Small business owner stresses the importance of learning marketing, accounting and human resources.
Impact Auto Body owner Bob Schubert talks about keeping current in his rapidly changing industry, and shares tips on working with a spouse.
Name: Bob Schubert
Business: Impact Auto Body
Location: Mesa, Arizona
How and why did you decide to become a small business owner?
My dad owned a pharmacy when I was very young, so I grew up in a small business. I became interested in collision repair when I was 16 or 17, and I knew I would open my own shop someday.
You and your wife own and operate the business together—is there a trick to working with your spouse?
My wife, Debbie, handles the marketing for Impact Auto Body and works mostly from home or by making sales calls to insurance agents. I primarily manage the production and administrative end of things. It would be difficult, I think, if we worked right next to each other all day.
If there is a trick, it is being able to not let work infringe too much on our home life. Much easier said than done, I’m afraid.
What are your biggest challenges, and how do you deal with them?
Keeping up with the complexity of today’s vehicle design can be overwhelming. Ongoing training for technicians and regular equipment upgrades are necessary.
What makes Arizona a good place to do business, and what might be improved about its business climate?
Arizona tends to be friendly to small business and, because of our excellent weather, we are seeing steady population growth. The state has done a good job, since the economy collapsed several years ago, in attracting businesses from other states. In doing this, Arizona has gotten away from being overly dependent on the housing market for its economic growth. Really, they just need to maintain the current course, both on the state and local level, and Arizona will continue to improve.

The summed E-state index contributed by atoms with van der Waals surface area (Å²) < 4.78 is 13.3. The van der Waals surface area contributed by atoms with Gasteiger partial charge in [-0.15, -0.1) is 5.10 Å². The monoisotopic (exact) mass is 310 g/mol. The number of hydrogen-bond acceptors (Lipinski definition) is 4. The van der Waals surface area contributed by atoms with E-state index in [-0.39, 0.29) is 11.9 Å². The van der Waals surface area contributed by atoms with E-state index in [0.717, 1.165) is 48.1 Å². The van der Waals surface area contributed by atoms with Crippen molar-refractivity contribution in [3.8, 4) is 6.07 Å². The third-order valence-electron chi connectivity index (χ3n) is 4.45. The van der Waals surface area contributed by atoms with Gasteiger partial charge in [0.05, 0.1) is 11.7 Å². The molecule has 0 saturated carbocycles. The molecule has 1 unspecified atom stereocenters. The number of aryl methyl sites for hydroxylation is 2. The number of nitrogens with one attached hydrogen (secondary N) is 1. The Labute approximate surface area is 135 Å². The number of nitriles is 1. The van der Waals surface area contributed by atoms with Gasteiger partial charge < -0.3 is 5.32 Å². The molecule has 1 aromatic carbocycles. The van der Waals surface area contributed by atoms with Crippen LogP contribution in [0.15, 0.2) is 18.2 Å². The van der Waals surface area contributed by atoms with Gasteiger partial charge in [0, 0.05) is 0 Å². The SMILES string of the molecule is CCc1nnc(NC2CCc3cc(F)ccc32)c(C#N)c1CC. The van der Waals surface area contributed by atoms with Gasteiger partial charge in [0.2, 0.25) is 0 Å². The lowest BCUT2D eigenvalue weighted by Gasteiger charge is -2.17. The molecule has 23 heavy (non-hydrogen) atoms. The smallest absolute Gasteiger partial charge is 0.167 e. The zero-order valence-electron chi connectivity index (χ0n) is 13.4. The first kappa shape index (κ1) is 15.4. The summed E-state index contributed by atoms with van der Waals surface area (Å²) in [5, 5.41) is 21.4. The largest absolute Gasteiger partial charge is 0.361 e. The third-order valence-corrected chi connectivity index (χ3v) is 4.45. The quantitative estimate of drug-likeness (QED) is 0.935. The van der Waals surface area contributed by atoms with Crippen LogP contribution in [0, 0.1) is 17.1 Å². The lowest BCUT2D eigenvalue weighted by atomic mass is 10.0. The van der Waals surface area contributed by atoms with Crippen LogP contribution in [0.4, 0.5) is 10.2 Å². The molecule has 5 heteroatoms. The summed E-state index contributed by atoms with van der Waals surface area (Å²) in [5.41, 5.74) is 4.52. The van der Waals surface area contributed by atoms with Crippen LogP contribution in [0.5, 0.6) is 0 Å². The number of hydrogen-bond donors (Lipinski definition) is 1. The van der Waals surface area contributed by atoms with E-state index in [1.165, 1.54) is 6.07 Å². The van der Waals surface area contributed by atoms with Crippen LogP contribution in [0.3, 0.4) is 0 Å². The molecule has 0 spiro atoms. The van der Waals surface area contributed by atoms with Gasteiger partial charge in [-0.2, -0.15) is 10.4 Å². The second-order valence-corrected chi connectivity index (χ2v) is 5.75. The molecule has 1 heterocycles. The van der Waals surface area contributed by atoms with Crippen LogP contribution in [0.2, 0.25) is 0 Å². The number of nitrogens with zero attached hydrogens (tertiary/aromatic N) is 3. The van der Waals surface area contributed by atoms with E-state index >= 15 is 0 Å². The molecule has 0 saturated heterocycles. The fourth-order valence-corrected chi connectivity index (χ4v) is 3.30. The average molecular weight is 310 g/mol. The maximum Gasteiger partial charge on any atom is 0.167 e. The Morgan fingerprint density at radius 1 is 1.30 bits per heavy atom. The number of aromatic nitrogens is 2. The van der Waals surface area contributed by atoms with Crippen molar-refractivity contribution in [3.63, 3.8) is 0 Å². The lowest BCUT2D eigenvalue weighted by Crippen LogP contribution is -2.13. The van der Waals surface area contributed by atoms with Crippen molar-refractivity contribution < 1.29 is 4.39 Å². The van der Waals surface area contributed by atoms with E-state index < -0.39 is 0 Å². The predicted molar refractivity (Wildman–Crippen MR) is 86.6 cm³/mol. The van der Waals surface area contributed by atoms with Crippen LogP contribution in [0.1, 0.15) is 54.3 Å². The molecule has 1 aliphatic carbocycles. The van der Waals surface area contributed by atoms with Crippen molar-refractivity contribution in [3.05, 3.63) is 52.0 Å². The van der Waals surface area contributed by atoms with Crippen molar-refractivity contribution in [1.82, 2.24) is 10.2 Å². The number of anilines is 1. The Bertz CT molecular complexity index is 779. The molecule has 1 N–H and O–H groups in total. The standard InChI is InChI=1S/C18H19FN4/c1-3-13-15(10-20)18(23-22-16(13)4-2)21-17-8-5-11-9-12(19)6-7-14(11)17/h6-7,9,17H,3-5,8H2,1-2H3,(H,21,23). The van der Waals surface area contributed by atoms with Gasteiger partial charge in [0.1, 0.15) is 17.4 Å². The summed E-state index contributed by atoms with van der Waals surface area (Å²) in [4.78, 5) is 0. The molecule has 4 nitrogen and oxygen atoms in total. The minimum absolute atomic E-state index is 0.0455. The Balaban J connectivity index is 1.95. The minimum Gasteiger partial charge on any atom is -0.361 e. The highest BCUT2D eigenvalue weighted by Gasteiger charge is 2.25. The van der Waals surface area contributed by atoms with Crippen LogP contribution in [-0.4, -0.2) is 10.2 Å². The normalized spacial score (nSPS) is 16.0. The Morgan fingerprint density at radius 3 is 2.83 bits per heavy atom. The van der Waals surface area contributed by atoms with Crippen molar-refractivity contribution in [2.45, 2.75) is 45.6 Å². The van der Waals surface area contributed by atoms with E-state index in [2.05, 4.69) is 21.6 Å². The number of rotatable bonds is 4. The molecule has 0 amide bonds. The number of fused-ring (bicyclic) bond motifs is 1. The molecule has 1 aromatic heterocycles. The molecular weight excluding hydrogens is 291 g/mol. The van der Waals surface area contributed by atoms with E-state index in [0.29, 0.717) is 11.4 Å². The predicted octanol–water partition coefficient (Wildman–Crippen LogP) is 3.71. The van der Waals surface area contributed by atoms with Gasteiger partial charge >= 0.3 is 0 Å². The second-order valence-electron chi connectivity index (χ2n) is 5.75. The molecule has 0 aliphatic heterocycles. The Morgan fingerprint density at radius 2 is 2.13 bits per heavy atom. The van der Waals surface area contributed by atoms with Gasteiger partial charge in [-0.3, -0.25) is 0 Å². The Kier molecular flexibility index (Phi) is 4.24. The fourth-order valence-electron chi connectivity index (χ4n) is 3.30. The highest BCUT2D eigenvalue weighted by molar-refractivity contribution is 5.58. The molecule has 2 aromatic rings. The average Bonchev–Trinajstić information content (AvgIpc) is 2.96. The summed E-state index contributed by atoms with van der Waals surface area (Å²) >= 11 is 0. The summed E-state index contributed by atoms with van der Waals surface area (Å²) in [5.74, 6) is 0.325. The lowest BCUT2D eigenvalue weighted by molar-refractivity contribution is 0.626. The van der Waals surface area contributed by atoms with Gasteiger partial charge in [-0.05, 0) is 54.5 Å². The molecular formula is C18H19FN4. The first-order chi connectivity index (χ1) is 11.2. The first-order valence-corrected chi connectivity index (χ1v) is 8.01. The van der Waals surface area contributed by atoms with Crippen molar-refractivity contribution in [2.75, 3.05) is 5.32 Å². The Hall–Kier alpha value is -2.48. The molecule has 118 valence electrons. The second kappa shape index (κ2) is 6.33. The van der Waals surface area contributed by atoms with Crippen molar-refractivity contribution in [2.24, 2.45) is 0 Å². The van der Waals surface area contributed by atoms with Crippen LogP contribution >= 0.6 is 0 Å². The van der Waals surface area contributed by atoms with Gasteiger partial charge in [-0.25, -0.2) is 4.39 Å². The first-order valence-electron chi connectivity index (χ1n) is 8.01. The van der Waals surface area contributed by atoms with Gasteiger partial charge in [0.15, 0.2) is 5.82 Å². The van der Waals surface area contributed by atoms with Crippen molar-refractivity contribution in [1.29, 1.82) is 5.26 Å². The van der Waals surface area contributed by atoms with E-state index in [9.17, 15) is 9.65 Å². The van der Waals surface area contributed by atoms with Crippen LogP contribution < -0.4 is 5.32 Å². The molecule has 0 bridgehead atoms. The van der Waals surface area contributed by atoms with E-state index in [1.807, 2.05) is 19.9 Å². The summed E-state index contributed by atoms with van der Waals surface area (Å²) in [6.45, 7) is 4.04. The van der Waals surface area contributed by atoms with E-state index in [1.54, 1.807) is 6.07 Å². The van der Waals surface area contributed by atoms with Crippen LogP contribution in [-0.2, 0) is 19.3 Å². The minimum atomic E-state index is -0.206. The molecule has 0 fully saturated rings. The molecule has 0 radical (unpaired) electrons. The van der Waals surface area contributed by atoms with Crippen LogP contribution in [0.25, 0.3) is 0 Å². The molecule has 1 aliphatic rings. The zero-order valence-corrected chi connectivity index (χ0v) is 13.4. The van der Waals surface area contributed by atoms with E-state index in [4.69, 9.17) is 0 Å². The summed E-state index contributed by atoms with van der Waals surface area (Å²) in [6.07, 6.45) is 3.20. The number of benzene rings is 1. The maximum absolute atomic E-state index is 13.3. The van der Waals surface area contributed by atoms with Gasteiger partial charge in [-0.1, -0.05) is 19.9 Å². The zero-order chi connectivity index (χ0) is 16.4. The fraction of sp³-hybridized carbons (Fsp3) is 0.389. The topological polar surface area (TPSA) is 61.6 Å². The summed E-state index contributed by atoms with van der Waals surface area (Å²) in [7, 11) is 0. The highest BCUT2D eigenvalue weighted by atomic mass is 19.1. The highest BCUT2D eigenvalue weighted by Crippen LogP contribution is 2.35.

What’s the biggest change you’ve seen in the industry?
Vehicle design has changed radically. Ultra high-strength, lightweight metals and plastics are being utilized as structural components to help meet fuel standards. Computer and electronics are utilized in almost every part of today’s vehicles, and very complex accident prevention systems will soon be commonplace. Driverless cars are no longer just a concept—it won’t be long before these cars will be offered for sale and you see them in traffic every day.
How does being an NFIB member benefit you and your business?
Really, there is no other organization out there protecting the interests of small businesses. On a state level, the NFIB state director for Arizona, Farrell Quinlan, went down to the legislature a couple years back with members of the Automotive Service Association of Arizona and helped us kill a bill that would have had a very negative effect on almost all collision repair shops in the state. His presence, I believe, really affected the outcome of that meeting.
What advice do you have for people who are thinking about starting a business?
Get educated. You don’t have to have a business degree, but in today’s ultra competitive marketplace, you better have a good knowledge of marketing, accounting and human resources before opening your doors. If you have the chance, get on-the-job training while working at a similar business. When you do get ready to go out on your own, plan carefully and have more cash on hand than you expect to need to get your business established.